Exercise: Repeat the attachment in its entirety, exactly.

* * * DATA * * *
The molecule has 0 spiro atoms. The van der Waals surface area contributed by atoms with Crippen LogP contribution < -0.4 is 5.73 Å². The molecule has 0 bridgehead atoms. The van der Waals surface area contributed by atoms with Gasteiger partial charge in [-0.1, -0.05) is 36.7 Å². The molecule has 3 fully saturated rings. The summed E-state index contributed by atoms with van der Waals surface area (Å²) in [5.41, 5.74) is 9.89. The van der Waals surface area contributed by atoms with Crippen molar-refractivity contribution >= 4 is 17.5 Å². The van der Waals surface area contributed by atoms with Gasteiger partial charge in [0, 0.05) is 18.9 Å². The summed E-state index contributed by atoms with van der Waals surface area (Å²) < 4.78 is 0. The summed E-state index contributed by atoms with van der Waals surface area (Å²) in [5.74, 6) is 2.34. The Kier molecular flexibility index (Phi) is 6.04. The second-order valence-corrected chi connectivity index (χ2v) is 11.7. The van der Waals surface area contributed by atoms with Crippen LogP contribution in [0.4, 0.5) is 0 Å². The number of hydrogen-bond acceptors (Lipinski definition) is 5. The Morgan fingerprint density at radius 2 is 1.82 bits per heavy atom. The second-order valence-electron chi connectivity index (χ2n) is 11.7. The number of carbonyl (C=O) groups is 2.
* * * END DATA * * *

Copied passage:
The molecule has 0 spiro atoms. The van der Waals surface area contributed by atoms with Crippen LogP contribution < -0.4 is 5.73 Å². The molecule has 0 bridgehead atoms. The van der Waals surface area contributed by atoms with Gasteiger partial charge in [-0.1, -0.05) is 36.7 Å². The molecule has 3 fully saturated rings. The summed E-state index contributed by atoms with van der Waals surface area (Å²) in [5.41, 5.74) is 9.89. The van der Waals surface area contributed by atoms with Crippen molar-refractivity contribution >= 4 is 17.5 Å². The van der Waals surface area contributed by atoms with Gasteiger partial charge in [0, 0.05) is 18.9 Å². The summed E-state index contributed by atoms with van der Waals surface area (Å²) < 4.78 is 0. The summed E-state index contributed by atoms with van der Waals surface area (Å²) in [5.74, 6) is 2.34. The Kier molecular flexibility index (Phi) is 6.04. The second-order valence-corrected chi connectivity index (χ2v) is 11.7. The van der Waals surface area contributed by atoms with Crippen LogP contribution in [0.4, 0.5) is 0 Å². The number of hydrogen-bond acceptors (Lipinski definition) is 5. The Morgan fingerprint density at radius 2 is 1.82 bits per heavy atom. The second-order valence-electron chi connectivity index (χ2n) is 11.7. The number of carbonyl (C=O) groups is 2.